How Safe is that Summer Camp?


New York families choosing a day camp for their child should be aware that not all summer camps are inspected by the Department of Health each year due to a loophole that exists under current New York State Law.   Currently, single-purpose day camps are not required by law to follow the same rules and regulations that other summer day camps comply with in order to operate and obtain a permit from the Department of Health.  This means that many of the day camps parents are choosing aren’t regulated and may not meet basic safety standards.

“Many parents aren’t aware that the camp they selected isn’t inspected by the Department of Health and that there may be safety concerns for their child,” says Ben Esposito, President of the New York State Camp Directors Association. “Families wouldn’t eat at a restaurant that was exempt from a Department of Health inspection for sanitary standards.  Would they knowingly send their child to a camp that doesn’t meet basic safety standards?”

A single-purpose day camp refers to those camps (such as a gymnastics camp, baseball camp or basketball camp) that engage in just one non-passive recreational activity with significant risk of injury.  These camps are allowed to operate without a Department of Health permit or inspection and may not meet the same strict safety standards as day camps that have two or more activities on site.  The state Department of Health estimates that there are approximately 2,400 of these camps situated throughout the State of New York.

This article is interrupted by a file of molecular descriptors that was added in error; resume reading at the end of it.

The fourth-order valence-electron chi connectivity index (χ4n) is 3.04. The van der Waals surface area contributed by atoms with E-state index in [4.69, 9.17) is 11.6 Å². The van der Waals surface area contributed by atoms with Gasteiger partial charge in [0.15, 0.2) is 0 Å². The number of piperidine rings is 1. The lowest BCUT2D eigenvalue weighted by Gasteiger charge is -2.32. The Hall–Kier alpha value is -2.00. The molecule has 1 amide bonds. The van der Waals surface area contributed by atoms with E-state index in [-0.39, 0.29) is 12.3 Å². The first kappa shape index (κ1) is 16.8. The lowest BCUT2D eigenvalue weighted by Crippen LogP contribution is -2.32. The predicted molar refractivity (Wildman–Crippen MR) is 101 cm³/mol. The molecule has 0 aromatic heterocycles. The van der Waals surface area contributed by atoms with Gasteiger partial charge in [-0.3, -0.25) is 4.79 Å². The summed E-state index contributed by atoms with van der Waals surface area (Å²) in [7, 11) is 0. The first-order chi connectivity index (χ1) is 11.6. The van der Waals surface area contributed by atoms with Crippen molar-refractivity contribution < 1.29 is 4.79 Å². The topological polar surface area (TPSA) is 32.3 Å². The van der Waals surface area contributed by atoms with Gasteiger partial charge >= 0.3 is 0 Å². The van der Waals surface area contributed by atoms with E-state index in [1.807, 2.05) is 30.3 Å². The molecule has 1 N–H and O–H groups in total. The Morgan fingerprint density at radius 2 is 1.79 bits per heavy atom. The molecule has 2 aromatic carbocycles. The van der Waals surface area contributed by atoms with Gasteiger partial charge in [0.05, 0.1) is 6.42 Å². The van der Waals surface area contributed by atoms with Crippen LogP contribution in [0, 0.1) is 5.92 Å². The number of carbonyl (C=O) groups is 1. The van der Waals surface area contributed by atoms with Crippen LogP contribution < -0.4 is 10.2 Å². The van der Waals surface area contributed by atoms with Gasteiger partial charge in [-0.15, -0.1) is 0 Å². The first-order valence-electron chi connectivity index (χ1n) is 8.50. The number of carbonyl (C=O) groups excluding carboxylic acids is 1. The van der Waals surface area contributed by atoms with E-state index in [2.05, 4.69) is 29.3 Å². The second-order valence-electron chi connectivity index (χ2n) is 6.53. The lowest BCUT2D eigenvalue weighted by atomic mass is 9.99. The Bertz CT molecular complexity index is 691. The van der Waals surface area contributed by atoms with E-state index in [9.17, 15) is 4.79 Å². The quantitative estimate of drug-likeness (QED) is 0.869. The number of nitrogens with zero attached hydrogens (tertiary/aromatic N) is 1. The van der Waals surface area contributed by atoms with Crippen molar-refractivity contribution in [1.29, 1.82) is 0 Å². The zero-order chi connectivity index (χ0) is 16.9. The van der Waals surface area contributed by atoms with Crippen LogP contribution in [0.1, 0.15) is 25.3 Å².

For over 30 years, outdoor day camps in New York have been licensed and inspected by the Department of Health.  Shockingly, single-purpose camps remain completely unregulated. Parents should be aware that because there is no DOH permitting or inspection, there can be significant safety issues. For example, single purpose camps are not required to ascertain if their employees and volunteers are included in a sex offender registry.  They are also not subjected to regular inspections by the Department of Health to ensure compliance with a wide range of safety standards including background checks of staff personnel, minimum age requirement for counselors, proper staffing ratios, and dozens of other safeguards that protect children at other summer day camps.

“Day camps are a crucial part of our children’s development and they should be a place that is safe for children,” says Scott Ralls, President of the American Camp Association, New York and New Jersey.  “Unfortunately, not all summer day camps are regulated, so parents need to do their due diligence when looking for a camp and make sure they are choosing a camp that is inspected by the Department of Health and is accredited by the American Camp Association, NY and NJ.”

All opinions expressed on USDR are those of the author and not necessarily those of US Daily Review.

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